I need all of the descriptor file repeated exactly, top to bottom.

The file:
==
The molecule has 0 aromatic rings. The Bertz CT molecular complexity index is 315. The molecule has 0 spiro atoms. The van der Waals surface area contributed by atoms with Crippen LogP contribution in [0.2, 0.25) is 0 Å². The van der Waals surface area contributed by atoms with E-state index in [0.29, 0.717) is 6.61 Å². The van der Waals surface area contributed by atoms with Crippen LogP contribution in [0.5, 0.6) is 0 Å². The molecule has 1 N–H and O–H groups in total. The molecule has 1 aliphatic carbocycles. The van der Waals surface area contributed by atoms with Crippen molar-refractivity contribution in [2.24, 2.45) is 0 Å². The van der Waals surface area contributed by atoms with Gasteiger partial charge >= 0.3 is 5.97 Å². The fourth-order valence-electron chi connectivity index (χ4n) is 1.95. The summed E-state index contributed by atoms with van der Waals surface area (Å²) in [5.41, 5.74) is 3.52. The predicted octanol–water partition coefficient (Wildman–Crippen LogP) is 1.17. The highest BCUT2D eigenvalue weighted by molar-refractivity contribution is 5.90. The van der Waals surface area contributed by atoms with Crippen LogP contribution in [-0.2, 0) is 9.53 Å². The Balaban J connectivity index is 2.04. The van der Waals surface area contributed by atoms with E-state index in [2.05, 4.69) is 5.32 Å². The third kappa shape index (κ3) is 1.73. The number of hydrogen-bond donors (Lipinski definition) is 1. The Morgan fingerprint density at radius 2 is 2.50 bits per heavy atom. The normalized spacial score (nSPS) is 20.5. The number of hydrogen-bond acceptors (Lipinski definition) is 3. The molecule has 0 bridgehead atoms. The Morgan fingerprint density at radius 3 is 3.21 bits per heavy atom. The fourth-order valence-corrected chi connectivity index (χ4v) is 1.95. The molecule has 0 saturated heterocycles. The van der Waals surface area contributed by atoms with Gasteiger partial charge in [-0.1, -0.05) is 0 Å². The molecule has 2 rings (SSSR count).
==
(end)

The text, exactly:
The molecule has 0 aromatic rings. The Bertz CT molecular complexity index is 315. The molecule has 0 spiro atoms. The van der Waals surface area contributed by atoms with Crippen LogP contribution in [0.2, 0.25) is 0 Å². The van der Waals surface area contributed by atoms with E-state index in [0.29, 0.717) is 6.61 Å². The van der Waals surface area contributed by atoms with Crippen LogP contribution in [0.5, 0.6) is 0 Å². The molecule has 1 N–H and O–H groups in total. The molecule has 1 aliphatic carbocycles. The van der Waals surface area contributed by atoms with Crippen molar-refractivity contribution in [2.24, 2.45) is 0 Å². The van der Waals surface area contributed by atoms with Gasteiger partial charge >= 0.3 is 5.97 Å². The fourth-order valence-electron chi connectivity index (χ4n) is 1.95. The summed E-state index contributed by atoms with van der Waals surface area (Å²) in [5.41, 5.74) is 3.52. The predicted octanol–water partition coefficient (Wildman–Crippen LogP) is 1.17. The highest BCUT2D eigenvalue weighted by molar-refractivity contribution is 5.90. The van der Waals surface area contributed by atoms with Crippen LogP contribution in [-0.2, 0) is 9.53 Å². The Balaban J connectivity index is 2.04. The van der Waals surface area contributed by atoms with E-state index in [2.05, 4.69) is 5.32 Å². The third kappa shape index (κ3) is 1.73. The number of hydrogen-bond donors (Lipinski definition) is 1. The Morgan fingerprint density at radius 2 is 2.50 bits per heavy atom. The normalized spacial score (nSPS) is 20.5. The number of hydrogen-bond acceptors (Lipinski definition) is 3. The molecule has 0 bridgehead atoms. The Morgan fingerprint density at radius 3 is 3.21 bits per heavy atom. The fourth-order valence-corrected chi connectivity index (χ4v) is 1.95. The molecule has 0 saturated heterocycles. The van der Waals surface area contributed by atoms with Gasteiger partial charge in [-0.1, -0.05) is 0 Å². The molecule has 2 rings (SSSR count).